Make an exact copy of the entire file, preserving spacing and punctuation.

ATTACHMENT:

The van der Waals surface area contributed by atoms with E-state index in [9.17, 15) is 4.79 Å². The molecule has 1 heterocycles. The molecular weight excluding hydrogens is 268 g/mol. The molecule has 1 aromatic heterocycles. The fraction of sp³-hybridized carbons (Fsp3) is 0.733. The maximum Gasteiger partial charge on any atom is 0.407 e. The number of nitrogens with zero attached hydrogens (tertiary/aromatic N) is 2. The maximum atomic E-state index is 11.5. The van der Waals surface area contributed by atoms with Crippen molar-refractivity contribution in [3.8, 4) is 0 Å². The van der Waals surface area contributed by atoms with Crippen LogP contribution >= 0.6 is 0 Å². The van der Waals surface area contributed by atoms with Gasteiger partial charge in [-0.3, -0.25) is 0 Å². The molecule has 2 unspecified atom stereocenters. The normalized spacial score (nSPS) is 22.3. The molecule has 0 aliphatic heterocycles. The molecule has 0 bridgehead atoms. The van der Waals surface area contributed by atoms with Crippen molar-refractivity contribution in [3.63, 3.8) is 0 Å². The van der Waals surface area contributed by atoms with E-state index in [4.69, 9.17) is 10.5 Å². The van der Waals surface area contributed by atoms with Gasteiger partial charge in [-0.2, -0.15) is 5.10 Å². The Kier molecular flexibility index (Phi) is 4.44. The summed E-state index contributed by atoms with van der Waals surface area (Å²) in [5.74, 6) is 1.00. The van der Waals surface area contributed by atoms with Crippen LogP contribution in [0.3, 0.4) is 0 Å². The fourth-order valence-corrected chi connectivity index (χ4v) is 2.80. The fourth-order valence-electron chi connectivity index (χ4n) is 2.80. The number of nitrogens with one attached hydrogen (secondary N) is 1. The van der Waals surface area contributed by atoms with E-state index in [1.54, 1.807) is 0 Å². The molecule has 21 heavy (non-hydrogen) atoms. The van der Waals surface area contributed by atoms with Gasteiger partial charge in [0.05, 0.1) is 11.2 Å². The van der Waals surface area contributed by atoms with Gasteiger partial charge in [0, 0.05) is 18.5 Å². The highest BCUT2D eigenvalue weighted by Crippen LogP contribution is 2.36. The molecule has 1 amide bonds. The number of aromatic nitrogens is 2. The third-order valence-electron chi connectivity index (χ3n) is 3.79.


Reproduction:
The van der Waals surface area contributed by atoms with E-state index in [9.17, 15) is 4.79 Å². The molecule has 1 heterocycles. The molecular weight excluding hydrogens is 268 g/mol. The molecule has 1 aromatic heterocycles. The fraction of sp³-hybridized carbons (Fsp3) is 0.733. The maximum Gasteiger partial charge on any atom is 0.407 e. The number of nitrogens with zero attached hydrogens (tertiary/aromatic N) is 2. The maximum atomic E-state index is 11.5. The van der Waals surface area contributed by atoms with Crippen molar-refractivity contribution in [3.8, 4) is 0 Å². The van der Waals surface area contributed by atoms with Crippen LogP contribution >= 0.6 is 0 Å². The van der Waals surface area contributed by atoms with Gasteiger partial charge in [-0.3, -0.25) is 0 Å². The molecule has 2 unspecified atom stereocenters. The normalized spacial score (nSPS) is 22.3. The molecule has 0 aliphatic heterocycles. The molecule has 0 bridgehead atoms. The van der Waals surface area contributed by atoms with Crippen molar-refractivity contribution in [3.63, 3.8) is 0 Å². The van der Waals surface area contributed by atoms with E-state index in [4.69, 9.17) is 10.5 Å². The van der Waals surface area contributed by atoms with Gasteiger partial charge in [-0.2, -0.15) is 5.10 Å². The Kier molecular flexibility index (Phi) is 4.44. The summed E-state index contributed by atoms with van der Waals surface area (Å²) in [5.74, 6) is 1.00. The van der Waals surface area contributed by atoms with Crippen LogP contribution in [0.3, 0.4) is 0 Å². The fourth-order valence-corrected chi connectivity index (χ4v) is 2.80. The fourth-order valence-electron chi connectivity index (χ4n) is 2.80. The number of nitrogens with one attached hydrogen (secondary N) is 1. The van der Waals surface area contributed by atoms with E-state index in [1.54, 1.807) is 0 Å². The molecule has 21 heavy (non-hydrogen) atoms. The van der Waals surface area contributed by atoms with Gasteiger partial charge in [0.05, 0.1) is 11.2 Å². The van der Waals surface area contributed by atoms with Gasteiger partial charge in [0, 0.05) is 18.5 Å². The highest BCUT2D eigenvalue weighted by Crippen LogP contribution is 2.36. The molecule has 1 amide bonds. The number of aromatic nitrogens is 2. The third-order valence-electron chi connectivity index (χ3n) is 3.79.